March 18, 2011

A New Arab Cold War?

With so much going on today in Libya, Syria, Bahrain, Egypt and Yemen, it's worth taking a step back and asking some preliminary questions about what it all means in terms of the bigger picture. One of our interns, John Dana Stuster, who has the misfortune of working with me but has spent a little time in the Arabic-speaking world, used Malcom Kerr's seminal The Arab Cold War: Gamal 'Abd al-Nasir and His Rivals, 1958-1970 as a departure point for wondering where we are headed in terms of regional power dynamics. What follows was written by Dana.


The revolutions in Tunisia and Egypt and the ongoing popular
upheaval in Libya, Yemen and Bahrain will affect the Middle East, but how
remains to be seen. Indeed, there is little to indicate what the new
governments of Tunisia and Egypt will look like, or if the governments in these
countries at the end of this year will look at all like the governments in
these countries at the end of two years. The door is open for more overthrows
as these neo-revolutionary states find their new political footing.

is an important distinction. The Middle East has other revolutionary states,
vestiges and reminders of the last period of revolution in the region. In
trying to understand the implications of the past three months, there may be
some relevance in looking to previous spates of revolution in the Middle East.

The Nasirist Arab revolutions of the 1950s and 1960s,
typified by the Free Officers coup in Egypt but which also included revolutions
in Syria, Iraq and to a certain extent North Yemen, factionalized the Middle
East. The Arab states coalesced into two opposing groups: conservative
monarchies intent on the continuity of their governance, the foremost being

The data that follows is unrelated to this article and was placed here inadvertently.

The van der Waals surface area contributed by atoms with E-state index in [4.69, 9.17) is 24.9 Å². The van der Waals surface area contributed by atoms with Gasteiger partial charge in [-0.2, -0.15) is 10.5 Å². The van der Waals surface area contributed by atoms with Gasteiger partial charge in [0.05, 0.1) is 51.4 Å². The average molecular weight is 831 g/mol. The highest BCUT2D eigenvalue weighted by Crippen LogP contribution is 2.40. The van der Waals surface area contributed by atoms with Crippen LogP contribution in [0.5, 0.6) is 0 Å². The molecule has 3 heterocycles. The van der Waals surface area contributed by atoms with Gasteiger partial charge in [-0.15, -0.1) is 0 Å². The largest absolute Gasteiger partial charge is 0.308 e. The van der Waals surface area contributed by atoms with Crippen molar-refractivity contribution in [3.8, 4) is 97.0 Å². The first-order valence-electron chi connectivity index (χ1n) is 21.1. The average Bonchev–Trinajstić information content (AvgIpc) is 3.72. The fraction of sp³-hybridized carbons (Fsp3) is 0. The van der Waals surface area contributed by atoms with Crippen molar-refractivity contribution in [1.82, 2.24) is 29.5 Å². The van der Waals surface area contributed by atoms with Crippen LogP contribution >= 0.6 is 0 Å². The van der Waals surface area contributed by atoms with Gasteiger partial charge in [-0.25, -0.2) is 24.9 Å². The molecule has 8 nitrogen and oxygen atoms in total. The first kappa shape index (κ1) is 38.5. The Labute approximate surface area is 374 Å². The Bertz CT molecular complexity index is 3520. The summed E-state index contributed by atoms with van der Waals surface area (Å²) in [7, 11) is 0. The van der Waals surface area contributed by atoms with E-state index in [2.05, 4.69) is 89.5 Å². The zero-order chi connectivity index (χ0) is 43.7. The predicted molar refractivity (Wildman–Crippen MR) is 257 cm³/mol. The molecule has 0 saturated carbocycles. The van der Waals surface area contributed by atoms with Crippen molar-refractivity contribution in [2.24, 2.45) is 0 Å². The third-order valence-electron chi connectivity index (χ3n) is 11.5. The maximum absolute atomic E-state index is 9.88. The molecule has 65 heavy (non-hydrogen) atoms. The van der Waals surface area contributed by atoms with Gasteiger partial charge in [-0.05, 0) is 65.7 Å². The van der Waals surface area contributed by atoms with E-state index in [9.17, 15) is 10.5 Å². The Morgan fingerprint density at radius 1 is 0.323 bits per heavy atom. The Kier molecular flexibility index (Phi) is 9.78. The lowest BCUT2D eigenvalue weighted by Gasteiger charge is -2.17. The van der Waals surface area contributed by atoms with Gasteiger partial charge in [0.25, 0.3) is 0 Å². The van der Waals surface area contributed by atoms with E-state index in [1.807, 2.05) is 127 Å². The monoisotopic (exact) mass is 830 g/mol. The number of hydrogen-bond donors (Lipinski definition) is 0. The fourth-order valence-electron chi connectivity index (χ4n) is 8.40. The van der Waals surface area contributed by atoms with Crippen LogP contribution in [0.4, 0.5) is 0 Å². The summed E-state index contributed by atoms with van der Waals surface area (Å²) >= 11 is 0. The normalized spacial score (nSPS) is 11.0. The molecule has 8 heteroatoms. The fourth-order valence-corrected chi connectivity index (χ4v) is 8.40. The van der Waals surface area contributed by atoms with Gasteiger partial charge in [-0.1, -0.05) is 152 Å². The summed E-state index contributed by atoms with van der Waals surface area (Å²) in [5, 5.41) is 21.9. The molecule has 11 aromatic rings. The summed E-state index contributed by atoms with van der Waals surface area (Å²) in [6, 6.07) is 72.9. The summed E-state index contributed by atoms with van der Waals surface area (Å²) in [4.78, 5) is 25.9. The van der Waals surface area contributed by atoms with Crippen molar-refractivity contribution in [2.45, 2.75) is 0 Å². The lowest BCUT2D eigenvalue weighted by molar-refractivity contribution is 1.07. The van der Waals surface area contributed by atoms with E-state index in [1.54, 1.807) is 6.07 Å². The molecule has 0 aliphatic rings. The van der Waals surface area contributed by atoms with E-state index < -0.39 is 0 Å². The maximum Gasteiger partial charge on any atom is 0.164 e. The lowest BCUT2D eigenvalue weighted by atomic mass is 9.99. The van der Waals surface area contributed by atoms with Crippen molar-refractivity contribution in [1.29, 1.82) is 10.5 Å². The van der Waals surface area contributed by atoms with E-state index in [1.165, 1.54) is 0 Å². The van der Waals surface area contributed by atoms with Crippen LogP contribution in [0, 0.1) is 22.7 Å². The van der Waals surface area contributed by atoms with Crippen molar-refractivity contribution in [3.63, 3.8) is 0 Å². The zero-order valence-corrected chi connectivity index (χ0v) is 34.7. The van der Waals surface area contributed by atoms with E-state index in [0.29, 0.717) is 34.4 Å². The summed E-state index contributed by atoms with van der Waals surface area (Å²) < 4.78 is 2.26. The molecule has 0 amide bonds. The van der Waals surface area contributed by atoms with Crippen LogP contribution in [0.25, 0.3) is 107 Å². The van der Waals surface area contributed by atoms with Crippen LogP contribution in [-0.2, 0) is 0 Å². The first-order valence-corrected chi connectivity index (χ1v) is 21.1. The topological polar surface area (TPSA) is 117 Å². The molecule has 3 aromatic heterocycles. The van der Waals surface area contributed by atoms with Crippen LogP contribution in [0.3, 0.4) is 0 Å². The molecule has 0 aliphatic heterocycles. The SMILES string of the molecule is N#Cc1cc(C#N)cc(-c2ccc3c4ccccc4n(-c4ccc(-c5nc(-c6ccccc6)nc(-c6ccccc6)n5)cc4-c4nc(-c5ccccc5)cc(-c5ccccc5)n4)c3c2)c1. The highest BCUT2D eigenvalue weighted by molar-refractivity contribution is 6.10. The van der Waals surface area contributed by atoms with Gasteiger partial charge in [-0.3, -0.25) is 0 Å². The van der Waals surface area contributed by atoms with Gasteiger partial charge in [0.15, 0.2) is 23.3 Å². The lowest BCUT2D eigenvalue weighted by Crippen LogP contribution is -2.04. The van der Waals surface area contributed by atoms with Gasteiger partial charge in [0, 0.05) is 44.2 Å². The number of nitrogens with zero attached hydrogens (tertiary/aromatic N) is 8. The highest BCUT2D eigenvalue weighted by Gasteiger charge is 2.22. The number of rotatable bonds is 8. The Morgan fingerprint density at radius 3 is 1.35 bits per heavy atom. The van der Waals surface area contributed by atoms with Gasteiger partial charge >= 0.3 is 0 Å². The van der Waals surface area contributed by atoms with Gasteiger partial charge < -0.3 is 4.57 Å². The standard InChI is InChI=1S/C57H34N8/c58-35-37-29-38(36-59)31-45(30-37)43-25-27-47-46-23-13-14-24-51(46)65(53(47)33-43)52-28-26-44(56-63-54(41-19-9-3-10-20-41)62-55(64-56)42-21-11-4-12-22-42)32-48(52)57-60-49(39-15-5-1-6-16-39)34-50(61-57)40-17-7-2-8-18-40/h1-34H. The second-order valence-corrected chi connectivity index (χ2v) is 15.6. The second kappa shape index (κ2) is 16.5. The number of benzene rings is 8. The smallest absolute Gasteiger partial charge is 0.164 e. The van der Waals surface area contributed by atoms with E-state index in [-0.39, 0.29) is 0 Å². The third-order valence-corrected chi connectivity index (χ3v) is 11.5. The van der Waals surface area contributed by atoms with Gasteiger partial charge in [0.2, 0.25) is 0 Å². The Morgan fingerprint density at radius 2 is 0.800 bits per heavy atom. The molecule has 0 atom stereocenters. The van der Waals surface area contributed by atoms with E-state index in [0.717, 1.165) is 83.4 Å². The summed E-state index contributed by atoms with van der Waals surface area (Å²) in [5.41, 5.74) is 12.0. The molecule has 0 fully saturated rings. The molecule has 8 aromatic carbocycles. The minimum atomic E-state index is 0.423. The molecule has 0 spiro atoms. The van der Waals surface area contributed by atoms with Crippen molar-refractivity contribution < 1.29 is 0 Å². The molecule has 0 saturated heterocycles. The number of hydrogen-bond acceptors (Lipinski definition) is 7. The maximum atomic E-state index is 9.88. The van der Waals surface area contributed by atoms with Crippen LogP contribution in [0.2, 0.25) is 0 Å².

Saudi Arabia and Jordan, and new regimes like Egypt, Syria and Iraq eager to
spread their revolutions across the Arab world. Malcolm Kerr described this as
the Arab Cold War, and like the U.S.-Soviet Cold War, the Arab Cold War saw
moments of kinetic warfare in proxy battlefields. In the Jordanian Black
September civil war, Syria sent a tank division (with hastily painted PLO
insignia) in support of the Palestinians against the Jordanian monarchy, and
Egypt and Saudi Arabia fought through proxies in North Yemen in that country’s
civil war from 1962 to 1970.

The Middle East is not what it was fifty years ago. Saudi
Arabia still retains some influence but is not the powerhouse it once was, and
Egypt’s primacy has long passed; indeed, the centers of political gravity in
the Middle East – Iran and Turkey – are not Arab states at all, nor have they
polarized the region as was the case in the Arab Cold War. Iran, who came late
to the Middle East’s revolutionary vanguard, remains divisive and a rival of
Saudi Arabia, but these states have not engaged in the proxy wars that marked
the regional tension of the 1960s. In stark contrast, Turkey has pursued one of
the most cordial foreign policies in the world, trying to be friends with
Europe, the Arab states, and Iran, while maintaining its relationship with
Israel – this has had mixed results, but the effort is there. Some alignment
remains. Iran has Syria and, increasingly, Lebanon in its orbit, and Saudi
Arabia is still wary of Tehran’s role in the region. The Saudis, for their
part, have stayed fairly close to the Hashemite monarchy and still retain a
fair amount of influence throughout the Gulf, but it is far from the unity of
the 1960s when the monarchists banded together against an existential threat.

Perhaps the greatest difference, and maybe the reason the